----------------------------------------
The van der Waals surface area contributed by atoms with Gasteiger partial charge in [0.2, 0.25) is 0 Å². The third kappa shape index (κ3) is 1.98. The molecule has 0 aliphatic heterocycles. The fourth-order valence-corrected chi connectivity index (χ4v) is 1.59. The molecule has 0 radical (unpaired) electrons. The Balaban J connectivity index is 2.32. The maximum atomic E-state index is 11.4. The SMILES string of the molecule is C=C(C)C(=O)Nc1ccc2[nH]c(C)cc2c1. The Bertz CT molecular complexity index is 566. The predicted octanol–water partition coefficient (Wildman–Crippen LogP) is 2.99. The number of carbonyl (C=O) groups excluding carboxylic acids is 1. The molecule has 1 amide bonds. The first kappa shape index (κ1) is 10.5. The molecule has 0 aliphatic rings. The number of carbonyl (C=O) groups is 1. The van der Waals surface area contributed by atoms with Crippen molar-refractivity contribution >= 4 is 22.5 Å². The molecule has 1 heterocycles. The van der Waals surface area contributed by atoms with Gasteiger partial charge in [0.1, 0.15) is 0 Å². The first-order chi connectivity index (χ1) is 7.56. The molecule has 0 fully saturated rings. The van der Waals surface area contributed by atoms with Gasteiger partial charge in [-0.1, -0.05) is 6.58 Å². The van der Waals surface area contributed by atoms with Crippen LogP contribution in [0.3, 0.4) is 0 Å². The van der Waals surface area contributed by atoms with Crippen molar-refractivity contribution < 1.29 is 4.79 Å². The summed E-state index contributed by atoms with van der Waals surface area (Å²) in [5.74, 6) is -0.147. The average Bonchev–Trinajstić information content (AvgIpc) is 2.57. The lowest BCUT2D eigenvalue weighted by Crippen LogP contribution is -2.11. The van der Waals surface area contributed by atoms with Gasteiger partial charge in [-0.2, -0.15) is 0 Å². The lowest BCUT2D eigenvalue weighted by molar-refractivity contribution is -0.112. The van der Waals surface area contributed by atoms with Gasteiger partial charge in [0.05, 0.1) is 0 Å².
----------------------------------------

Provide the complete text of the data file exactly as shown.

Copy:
The van der Waals surface area contributed by atoms with Gasteiger partial charge in [0.2, 0.25) is 0 Å². The third kappa shape index (κ3) is 1.98. The molecule has 0 aliphatic heterocycles. The fourth-order valence-corrected chi connectivity index (χ4v) is 1.59. The molecule has 0 radical (unpaired) electrons. The Balaban J connectivity index is 2.32. The maximum atomic E-state index is 11.4. The SMILES string of the molecule is C=C(C)C(=O)Nc1ccc2[nH]c(C)cc2c1. The Bertz CT molecular complexity index is 566. The predicted octanol–water partition coefficient (Wildman–Crippen LogP) is 2.99. The number of carbonyl (C=O) groups excluding carboxylic acids is 1. The molecule has 1 amide bonds. The first kappa shape index (κ1) is 10.5. The molecule has 0 aliphatic rings. The number of carbonyl (C=O) groups is 1. The van der Waals surface area contributed by atoms with Crippen molar-refractivity contribution >= 4 is 22.5 Å². The molecule has 1 heterocycles. The van der Waals surface area contributed by atoms with Gasteiger partial charge in [0.1, 0.15) is 0 Å². The first-order chi connectivity index (χ1) is 7.56. The molecule has 0 fully saturated rings. The van der Waals surface area contributed by atoms with Gasteiger partial charge in [-0.1, -0.05) is 6.58 Å². The van der Waals surface area contributed by atoms with Crippen LogP contribution in [0.3, 0.4) is 0 Å². The van der Waals surface area contributed by atoms with Crippen molar-refractivity contribution < 1.29 is 4.79 Å². The summed E-state index contributed by atoms with van der Waals surface area (Å²) in [5.74, 6) is -0.147. The average Bonchev–Trinajstić information content (AvgIpc) is 2.57. The lowest BCUT2D eigenvalue weighted by Crippen LogP contribution is -2.11. The van der Waals surface area contributed by atoms with Gasteiger partial charge in [-0.2, -0.15) is 0 Å². The lowest BCUT2D eigenvalue weighted by molar-refractivity contribution is -0.112. The van der Waals surface area contributed by atoms with Gasteiger partial charge in [0.05, 0.1) is 0 Å².